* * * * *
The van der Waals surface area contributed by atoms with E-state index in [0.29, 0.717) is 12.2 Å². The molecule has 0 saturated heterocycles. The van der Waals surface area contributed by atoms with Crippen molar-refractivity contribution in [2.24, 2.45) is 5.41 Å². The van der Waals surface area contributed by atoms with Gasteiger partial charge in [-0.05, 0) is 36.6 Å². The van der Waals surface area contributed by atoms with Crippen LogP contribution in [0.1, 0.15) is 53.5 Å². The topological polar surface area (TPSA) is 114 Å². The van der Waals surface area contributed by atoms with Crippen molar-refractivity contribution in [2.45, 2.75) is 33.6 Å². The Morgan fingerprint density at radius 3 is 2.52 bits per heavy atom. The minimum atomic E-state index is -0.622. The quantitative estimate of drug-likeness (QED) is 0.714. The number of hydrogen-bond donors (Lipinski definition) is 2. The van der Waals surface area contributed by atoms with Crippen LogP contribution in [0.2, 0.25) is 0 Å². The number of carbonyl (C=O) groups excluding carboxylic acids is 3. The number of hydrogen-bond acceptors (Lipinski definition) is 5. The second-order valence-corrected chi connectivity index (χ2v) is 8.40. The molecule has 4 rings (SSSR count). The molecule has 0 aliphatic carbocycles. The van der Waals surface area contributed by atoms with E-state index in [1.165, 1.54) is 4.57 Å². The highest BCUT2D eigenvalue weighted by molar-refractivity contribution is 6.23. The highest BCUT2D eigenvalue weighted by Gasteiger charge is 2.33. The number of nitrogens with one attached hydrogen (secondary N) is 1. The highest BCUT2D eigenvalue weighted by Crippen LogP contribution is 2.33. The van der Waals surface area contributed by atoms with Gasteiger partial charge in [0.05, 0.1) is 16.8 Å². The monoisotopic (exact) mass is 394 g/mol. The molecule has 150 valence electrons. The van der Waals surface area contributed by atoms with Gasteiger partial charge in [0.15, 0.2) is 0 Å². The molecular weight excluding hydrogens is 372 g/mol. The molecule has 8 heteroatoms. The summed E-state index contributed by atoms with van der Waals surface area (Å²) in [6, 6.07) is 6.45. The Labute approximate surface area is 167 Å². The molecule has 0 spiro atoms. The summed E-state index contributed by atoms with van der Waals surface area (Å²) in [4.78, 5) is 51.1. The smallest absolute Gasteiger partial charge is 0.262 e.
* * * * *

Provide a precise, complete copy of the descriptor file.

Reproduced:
The van der Waals surface area contributed by atoms with E-state index in [0.29, 0.717) is 12.2 Å². The molecule has 0 saturated heterocycles. The van der Waals surface area contributed by atoms with Crippen molar-refractivity contribution in [2.24, 2.45) is 5.41 Å². The van der Waals surface area contributed by atoms with Gasteiger partial charge in [-0.05, 0) is 36.6 Å². The van der Waals surface area contributed by atoms with Crippen LogP contribution in [0.1, 0.15) is 53.5 Å². The topological polar surface area (TPSA) is 114 Å². The van der Waals surface area contributed by atoms with Crippen molar-refractivity contribution in [2.45, 2.75) is 33.6 Å². The Morgan fingerprint density at radius 3 is 2.52 bits per heavy atom. The minimum atomic E-state index is -0.622. The quantitative estimate of drug-likeness (QED) is 0.714. The number of hydrogen-bond donors (Lipinski definition) is 2. The van der Waals surface area contributed by atoms with Crippen LogP contribution in [0.2, 0.25) is 0 Å². The number of carbonyl (C=O) groups excluding carboxylic acids is 3. The number of hydrogen-bond acceptors (Lipinski definition) is 5. The second-order valence-corrected chi connectivity index (χ2v) is 8.40. The molecule has 4 rings (SSSR count). The molecule has 0 aliphatic carbocycles. The van der Waals surface area contributed by atoms with E-state index in [1.165, 1.54) is 4.57 Å². The highest BCUT2D eigenvalue weighted by molar-refractivity contribution is 6.23. The highest BCUT2D eigenvalue weighted by Gasteiger charge is 2.33. The number of nitrogens with one attached hydrogen (secondary N) is 1. The highest BCUT2D eigenvalue weighted by Crippen LogP contribution is 2.33. The van der Waals surface area contributed by atoms with Gasteiger partial charge in [0.05, 0.1) is 16.8 Å². The monoisotopic (exact) mass is 394 g/mol. The molecule has 150 valence electrons. The van der Waals surface area contributed by atoms with Gasteiger partial charge in [0.15, 0.2) is 0 Å². The molecular weight excluding hydrogens is 372 g/mol. The molecule has 8 heteroatoms. The summed E-state index contributed by atoms with van der Waals surface area (Å²) in [6, 6.07) is 6.45. The Labute approximate surface area is 167 Å². The molecule has 0 spiro atoms. The summed E-state index contributed by atoms with van der Waals surface area (Å²) in [4.78, 5) is 51.1. The smallest absolute Gasteiger partial charge is 0.262 e.